Back to school

I haven’t written here in a while and that’s largely because of going back to school.  At the beginning of January, I started a one-year MSJ program at the Medill School of Journalism at Northwestern University thanks to a scholarship from the Knight Foundation (read an article in Time about the scholarship).

Even with the funding, it was a hard decision to go back to school.  I’ve been surrounded by people doing awesome things, often in non-formal ways, without the support or constraint of school, and part of me felt like going back to school was a form of procrastination.

At the same time, the structure of school is really helpful to me in the way it balances my perfectionist tendencies.  It gives me a starting point.  All the possibilities for making things – the new programming languages I could learn, the songs I could write, the things happening in the world that I want to explore are so vast that I can easily just spin my wheels.  Having deadlines, project constraints, and even grades helps me to just do it and accept that there are things that I don’t do very well and have to get better at.

I also really love the way school makes me think about lots of different topics from the latest current events to how a municipality raises money, dissecting the way a news story works or doesn’t work effectively, debating the ethics of airing an unauthorized conversation with an accident victim trapped in her car. On face, I don’t know how interested I am in any of these things, but I love the process of inquiry and trying to link these ideas with things that seem more relevant to me or with some broader context.

All my classmates are really smart, and I think that it’s a good challenge for me to have to realize that people can come to a smart, critical perspective without all of the experiences that I always assumed make people smart and critical.  This is a ridiculous thing to realize, I know.  A classmate told me I was inquisitive and it’s hard to tell whether or not that was a euphemism. Somewhere along the way, whether it was because of grades, parental or teacher validation, the apathy of other students, I got the notion lodged in the back of my head that I was smarter than everyone else in the class. Going back to school when I’m more mature, and being around people who are smart and engaged has forced me to sit back and listen to others’ questions realizing that the time and space I take up is time and space I could be taking from someone else who has something smarter or more interesting to say or ask. It forces me to self-check whether my questions are really questions that I have or a performance of my identity as the kid who asks questions or brings a certain adversarial critique to the discussion.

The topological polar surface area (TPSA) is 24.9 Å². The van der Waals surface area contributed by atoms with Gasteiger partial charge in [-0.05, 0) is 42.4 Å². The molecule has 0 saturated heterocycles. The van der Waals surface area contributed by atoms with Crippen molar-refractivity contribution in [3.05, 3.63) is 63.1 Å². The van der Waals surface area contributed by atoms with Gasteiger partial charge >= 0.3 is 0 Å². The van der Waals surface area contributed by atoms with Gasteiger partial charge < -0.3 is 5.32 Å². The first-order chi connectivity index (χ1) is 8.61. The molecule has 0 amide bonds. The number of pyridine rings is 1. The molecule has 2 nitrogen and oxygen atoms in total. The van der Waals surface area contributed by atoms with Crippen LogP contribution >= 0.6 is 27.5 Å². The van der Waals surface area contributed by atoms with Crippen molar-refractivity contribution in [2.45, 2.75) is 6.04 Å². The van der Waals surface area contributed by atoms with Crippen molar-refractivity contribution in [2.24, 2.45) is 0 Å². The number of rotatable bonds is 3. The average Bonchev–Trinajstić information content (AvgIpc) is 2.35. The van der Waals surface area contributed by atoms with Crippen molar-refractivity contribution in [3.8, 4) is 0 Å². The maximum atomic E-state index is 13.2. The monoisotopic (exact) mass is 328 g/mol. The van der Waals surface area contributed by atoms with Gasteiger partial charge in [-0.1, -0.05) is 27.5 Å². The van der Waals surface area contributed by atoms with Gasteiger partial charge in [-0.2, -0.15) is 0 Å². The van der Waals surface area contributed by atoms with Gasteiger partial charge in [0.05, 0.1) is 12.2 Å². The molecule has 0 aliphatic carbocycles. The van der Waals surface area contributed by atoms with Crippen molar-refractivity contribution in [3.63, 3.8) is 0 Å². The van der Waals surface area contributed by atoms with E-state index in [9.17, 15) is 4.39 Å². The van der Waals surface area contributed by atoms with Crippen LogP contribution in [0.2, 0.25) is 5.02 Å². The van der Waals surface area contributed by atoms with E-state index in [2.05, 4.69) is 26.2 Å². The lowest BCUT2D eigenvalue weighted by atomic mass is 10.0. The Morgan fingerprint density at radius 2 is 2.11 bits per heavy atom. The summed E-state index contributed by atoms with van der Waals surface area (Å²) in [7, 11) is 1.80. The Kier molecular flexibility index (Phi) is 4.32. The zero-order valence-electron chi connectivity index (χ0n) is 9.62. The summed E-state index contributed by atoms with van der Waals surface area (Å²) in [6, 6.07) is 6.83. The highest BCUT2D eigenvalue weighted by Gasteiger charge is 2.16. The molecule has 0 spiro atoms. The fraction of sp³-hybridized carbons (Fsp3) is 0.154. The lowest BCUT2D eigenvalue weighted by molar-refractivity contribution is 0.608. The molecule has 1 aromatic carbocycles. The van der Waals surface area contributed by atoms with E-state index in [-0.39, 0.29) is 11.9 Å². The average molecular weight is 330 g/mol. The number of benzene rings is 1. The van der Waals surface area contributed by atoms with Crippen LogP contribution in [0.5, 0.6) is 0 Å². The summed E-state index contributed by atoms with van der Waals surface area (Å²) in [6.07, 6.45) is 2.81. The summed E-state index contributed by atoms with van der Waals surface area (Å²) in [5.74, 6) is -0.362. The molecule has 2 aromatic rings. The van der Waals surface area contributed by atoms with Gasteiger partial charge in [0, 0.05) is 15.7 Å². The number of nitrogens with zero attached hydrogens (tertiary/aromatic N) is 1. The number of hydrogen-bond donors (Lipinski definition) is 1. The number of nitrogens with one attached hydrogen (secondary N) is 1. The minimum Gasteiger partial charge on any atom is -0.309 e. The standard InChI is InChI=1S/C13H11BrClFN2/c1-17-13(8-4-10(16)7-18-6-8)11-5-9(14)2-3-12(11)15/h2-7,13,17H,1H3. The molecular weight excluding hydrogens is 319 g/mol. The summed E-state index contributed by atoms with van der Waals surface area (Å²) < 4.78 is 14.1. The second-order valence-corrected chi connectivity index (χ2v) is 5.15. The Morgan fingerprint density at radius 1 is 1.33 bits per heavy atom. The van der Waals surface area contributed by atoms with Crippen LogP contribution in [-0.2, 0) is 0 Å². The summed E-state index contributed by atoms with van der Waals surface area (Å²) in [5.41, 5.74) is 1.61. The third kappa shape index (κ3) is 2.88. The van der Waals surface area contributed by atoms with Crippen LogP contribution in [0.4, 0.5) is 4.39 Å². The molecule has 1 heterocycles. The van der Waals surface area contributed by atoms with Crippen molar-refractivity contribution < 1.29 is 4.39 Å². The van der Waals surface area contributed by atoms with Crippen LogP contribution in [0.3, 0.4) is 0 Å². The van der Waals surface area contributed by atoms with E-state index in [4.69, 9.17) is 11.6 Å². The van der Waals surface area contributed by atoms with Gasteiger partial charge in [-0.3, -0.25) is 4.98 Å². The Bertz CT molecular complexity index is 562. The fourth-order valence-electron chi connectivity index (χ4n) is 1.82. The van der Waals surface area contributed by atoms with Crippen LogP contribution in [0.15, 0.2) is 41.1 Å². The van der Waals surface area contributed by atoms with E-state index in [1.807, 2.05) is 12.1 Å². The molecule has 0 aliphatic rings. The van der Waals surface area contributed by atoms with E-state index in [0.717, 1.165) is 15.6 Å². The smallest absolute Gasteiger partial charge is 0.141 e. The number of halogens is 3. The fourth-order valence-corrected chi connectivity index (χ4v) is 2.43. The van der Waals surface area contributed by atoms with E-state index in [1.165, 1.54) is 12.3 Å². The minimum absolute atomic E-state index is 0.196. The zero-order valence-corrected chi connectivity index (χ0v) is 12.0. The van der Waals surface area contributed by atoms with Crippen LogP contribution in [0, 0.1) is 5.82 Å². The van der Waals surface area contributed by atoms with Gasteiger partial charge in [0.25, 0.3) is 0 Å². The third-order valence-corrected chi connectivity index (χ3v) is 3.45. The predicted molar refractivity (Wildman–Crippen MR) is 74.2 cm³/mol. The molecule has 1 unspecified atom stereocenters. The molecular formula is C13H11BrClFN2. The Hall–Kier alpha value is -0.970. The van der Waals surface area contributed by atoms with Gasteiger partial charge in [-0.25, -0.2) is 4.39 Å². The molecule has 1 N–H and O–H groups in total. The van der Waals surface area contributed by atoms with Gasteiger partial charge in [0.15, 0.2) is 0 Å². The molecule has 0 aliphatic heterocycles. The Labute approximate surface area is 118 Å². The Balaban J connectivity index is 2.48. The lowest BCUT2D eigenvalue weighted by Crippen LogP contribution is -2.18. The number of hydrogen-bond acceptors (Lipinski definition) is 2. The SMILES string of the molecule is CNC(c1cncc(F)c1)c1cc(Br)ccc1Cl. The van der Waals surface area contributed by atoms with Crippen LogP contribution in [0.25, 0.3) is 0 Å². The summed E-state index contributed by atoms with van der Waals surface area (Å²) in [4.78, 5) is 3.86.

Still, I feel like many of my classmates and I are looking to get different things out of school.  I’m glad that I got funding to go to school because I think that paying a ton of money to go to school, any school, can make you pretty risk averse or anxious about whether or not you get your money’s worth.  The program at Medill is only a year, which is good because it doesn’t eat up years of your life, but hard too, because it doesn’t give you much room for experimentation.  With the short time and high costs, there’s a lot of pressure to have a clear idea about what you want to do, get the skills you need to do it, and get out.

I think that both engineering, my undergraduate discipline, and journalism have very practical educational traditions.  This is great because I’ve been spending a significant part of my past weeks walking around Chicago neighborhoods, taking photos, recording audio, and talking to people.  On the other hand, there’s not as much space for trying out new ways to do things.  While there are “innovation projects” that many students can take, the goal of the program seems to produce graduates who have skills that will serve them well as working journalists, and I think that this is what a lot of students, at great expense, come to school for.  I see school less as a place to personally retool and more as a place where you can try out things that just aren’t possible or are too risky at a commercial media outlet, or where there aren’t the resources at an independent media organization.